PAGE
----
Ask the Doctor
pros who know
by Korey Gobin
Acoustic windshields are designed to reduce the amount of noise that
is heard inside the cabin of modern vehicles without adding mileage-robbing
weight to the glass. Acoustic windshields are more expensive than traditional
laminated windshields, and this fact can be used as a selling point for
As acoustic windshields become more popular, I continue to receive an
increasing number of calls from windshield repair technicians wanting
to know if such windshields are repairable and, if so, if there are any
special precautions that they need to be aware of.
Regardless of brand name, acoustic windshields currently are no different
any other windshields with one exception: the polyvinyl butyral (PVB).
In an acoustic windshield, the PVB inner-layer is enhanced acoustically
for more efficient sound reduction. This does not affect the ability of
a technician to repair the windshield and does not affect the quality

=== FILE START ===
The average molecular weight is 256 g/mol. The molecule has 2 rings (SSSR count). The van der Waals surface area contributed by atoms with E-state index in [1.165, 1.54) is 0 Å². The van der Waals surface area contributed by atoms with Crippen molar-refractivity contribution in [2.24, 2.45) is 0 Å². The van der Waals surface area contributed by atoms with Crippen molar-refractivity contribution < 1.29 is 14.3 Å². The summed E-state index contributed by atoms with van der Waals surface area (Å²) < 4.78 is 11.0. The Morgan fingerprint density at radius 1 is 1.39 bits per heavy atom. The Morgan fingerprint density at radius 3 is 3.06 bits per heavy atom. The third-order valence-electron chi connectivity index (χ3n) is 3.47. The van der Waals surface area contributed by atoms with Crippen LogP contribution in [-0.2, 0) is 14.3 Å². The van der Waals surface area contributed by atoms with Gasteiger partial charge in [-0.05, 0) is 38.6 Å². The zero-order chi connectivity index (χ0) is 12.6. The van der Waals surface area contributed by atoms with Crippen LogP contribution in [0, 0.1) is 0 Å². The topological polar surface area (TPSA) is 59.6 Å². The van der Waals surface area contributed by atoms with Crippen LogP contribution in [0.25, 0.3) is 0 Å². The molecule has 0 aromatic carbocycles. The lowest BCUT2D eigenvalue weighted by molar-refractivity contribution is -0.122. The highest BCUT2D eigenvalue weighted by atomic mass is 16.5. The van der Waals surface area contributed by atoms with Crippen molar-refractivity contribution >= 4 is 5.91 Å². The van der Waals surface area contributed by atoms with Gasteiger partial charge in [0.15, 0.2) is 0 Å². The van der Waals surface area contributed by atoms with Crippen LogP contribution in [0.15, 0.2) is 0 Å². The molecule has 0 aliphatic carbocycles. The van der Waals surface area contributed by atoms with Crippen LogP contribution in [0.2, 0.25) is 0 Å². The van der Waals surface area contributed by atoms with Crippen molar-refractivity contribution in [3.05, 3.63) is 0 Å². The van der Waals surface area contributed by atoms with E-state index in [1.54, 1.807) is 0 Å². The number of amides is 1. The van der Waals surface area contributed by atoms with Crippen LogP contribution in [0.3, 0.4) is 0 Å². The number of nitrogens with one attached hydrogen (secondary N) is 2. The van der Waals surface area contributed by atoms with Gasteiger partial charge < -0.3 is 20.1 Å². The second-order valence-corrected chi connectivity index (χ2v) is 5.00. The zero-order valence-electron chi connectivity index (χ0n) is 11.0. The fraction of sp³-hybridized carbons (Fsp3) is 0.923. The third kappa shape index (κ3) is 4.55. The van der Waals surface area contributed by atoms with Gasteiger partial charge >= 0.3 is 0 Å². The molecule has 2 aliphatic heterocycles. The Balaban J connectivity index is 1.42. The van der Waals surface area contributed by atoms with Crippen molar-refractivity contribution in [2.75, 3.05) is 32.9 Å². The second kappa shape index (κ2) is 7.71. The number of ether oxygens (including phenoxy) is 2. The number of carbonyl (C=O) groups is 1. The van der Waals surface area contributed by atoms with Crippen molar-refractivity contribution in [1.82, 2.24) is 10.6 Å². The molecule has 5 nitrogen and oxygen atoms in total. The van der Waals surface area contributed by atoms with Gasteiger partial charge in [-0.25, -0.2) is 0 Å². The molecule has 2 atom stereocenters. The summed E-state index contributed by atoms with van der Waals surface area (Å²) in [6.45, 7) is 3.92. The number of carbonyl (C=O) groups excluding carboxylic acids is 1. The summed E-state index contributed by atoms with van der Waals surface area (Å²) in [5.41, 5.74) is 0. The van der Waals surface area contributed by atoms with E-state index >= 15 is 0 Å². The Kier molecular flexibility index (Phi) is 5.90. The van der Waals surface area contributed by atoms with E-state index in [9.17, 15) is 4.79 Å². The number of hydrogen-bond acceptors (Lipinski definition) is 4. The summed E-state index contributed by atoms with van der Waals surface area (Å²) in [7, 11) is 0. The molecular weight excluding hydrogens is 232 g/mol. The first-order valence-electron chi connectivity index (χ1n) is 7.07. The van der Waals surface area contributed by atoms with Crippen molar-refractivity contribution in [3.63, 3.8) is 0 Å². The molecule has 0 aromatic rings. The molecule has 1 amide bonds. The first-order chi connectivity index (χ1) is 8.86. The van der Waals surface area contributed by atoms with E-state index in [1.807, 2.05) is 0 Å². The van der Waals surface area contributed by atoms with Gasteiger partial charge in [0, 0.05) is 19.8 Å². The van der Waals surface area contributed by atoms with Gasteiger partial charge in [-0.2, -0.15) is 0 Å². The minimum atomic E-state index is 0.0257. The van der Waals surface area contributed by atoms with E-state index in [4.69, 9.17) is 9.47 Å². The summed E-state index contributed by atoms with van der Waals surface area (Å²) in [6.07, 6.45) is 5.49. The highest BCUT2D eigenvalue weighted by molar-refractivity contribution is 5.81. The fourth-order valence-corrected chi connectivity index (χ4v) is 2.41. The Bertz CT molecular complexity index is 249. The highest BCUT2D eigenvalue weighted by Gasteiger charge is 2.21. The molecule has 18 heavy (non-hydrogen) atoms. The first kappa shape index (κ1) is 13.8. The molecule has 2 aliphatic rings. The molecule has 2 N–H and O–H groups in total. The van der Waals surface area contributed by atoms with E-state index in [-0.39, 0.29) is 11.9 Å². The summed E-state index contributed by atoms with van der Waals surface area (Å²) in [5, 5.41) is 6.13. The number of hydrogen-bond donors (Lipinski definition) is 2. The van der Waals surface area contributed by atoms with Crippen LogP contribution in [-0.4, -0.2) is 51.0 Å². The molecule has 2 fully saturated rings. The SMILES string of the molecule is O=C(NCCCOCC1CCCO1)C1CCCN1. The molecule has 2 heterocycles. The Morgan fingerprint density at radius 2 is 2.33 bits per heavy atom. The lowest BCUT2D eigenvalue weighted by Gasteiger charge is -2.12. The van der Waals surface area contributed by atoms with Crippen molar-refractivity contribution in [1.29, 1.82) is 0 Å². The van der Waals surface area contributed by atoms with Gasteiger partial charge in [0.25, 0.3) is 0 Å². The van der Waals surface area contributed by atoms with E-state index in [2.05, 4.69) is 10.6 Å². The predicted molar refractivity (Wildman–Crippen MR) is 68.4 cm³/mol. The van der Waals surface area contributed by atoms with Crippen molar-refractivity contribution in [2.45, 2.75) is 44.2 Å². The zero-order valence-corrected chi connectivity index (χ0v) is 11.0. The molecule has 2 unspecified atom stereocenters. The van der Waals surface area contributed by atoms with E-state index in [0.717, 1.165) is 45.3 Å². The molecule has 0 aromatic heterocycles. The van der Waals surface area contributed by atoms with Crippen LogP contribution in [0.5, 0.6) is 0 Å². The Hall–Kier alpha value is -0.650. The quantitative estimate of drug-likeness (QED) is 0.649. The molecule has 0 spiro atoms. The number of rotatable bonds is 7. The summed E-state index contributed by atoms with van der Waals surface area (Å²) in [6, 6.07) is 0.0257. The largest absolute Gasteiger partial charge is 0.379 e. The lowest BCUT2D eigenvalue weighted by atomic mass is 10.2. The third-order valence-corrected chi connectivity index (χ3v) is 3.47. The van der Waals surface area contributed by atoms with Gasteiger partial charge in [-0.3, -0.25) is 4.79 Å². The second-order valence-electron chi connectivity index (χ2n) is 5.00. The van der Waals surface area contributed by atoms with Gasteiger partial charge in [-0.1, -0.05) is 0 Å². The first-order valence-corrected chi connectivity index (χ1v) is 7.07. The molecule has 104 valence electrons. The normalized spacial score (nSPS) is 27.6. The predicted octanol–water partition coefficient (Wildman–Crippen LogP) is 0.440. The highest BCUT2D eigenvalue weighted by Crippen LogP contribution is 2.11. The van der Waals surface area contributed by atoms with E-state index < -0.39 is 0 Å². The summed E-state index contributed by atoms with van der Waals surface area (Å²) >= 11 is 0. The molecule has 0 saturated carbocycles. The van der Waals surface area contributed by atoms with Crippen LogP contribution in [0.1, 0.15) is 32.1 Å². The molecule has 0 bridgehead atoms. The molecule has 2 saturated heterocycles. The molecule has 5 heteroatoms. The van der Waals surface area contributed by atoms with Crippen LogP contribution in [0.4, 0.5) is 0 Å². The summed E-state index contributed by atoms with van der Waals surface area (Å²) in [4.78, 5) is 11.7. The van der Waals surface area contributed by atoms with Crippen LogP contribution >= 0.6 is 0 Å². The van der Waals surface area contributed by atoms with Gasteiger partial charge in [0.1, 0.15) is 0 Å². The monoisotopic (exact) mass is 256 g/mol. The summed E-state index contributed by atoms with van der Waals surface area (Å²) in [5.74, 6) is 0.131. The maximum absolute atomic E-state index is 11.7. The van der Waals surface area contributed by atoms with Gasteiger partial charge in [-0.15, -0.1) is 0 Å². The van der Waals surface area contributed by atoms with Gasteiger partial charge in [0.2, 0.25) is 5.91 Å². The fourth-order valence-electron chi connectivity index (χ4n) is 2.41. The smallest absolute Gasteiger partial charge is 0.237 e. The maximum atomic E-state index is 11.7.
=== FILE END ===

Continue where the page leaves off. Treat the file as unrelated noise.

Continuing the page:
of a successfully completed windshield repair.
So, the simple answer is: yes, acoustic windshields are repairable and
require no special precautions.
Although acoustic windshields pose no new problems for windshield repair
technicians, I recommend checking the identification markings on a windshield,
often called the “bug.” In most cases the bug will identify the glass
manufacturer, the American Standard number, the DOT number, the M number
and as shown in the photo to the XX, a name or logo identifying the glass
as acoustical-grade. You may see the word acoustic (or simply an “A” for
acoustic) and sometimes manufacturers get creative, so you may have to
use your imagination. The vehicle manufacturer, an E Code (required to
identify the country in European Union), solar control identification,
and heated identification are also typically found in the bug.
The bug can be found on the bottom center or bottom passenger-side of
However, glass replacement and repair technicians should not rely on the
bug to identify acoustic windshields.
Korey Gobin is an account executive with Delta Kits in Eugene,
Ore. Mr. Gobin’s opinions are solely his own and not necessarily those
of this magazine.
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